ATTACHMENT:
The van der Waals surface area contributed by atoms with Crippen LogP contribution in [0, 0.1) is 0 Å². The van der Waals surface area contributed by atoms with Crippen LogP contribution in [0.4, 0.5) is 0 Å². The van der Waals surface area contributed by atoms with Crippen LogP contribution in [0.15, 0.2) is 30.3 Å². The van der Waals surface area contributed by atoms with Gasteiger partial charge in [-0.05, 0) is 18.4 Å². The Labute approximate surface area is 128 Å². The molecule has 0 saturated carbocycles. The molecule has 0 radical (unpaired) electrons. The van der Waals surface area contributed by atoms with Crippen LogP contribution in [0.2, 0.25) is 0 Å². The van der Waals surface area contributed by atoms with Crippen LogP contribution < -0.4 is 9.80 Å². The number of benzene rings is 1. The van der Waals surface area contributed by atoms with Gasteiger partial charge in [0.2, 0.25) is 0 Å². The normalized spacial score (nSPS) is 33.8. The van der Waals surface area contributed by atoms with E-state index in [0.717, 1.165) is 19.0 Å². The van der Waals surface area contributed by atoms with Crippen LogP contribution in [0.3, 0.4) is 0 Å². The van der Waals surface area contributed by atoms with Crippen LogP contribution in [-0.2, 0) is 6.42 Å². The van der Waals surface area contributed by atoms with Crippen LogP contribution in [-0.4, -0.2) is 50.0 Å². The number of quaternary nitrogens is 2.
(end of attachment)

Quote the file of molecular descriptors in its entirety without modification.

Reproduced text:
The van der Waals surface area contributed by atoms with Crippen LogP contribution in [0, 0.1) is 0 Å². The van der Waals surface area contributed by atoms with Crippen LogP contribution in [0.4, 0.5) is 0 Å². The van der Waals surface area contributed by atoms with Crippen LogP contribution in [0.15, 0.2) is 30.3 Å². The van der Waals surface area contributed by atoms with Gasteiger partial charge in [-0.05, 0) is 18.4 Å². The Labute approximate surface area is 128 Å². The molecule has 0 saturated carbocycles. The molecule has 0 radical (unpaired) electrons. The van der Waals surface area contributed by atoms with Crippen LogP contribution in [0.2, 0.25) is 0 Å². The van der Waals surface area contributed by atoms with Crippen LogP contribution < -0.4 is 9.80 Å². The number of benzene rings is 1. The van der Waals surface area contributed by atoms with Gasteiger partial charge in [0.2, 0.25) is 0 Å². The normalized spacial score (nSPS) is 33.8. The van der Waals surface area contributed by atoms with E-state index in [0.717, 1.165) is 19.0 Å². The van der Waals surface area contributed by atoms with Crippen LogP contribution in [0.3, 0.4) is 0 Å². The van der Waals surface area contributed by atoms with Crippen LogP contribution in [-0.2, 0) is 6.42 Å². The van der Waals surface area contributed by atoms with Crippen LogP contribution in [-0.4, -0.2) is 50.0 Å². The number of quaternary nitrogens is 2.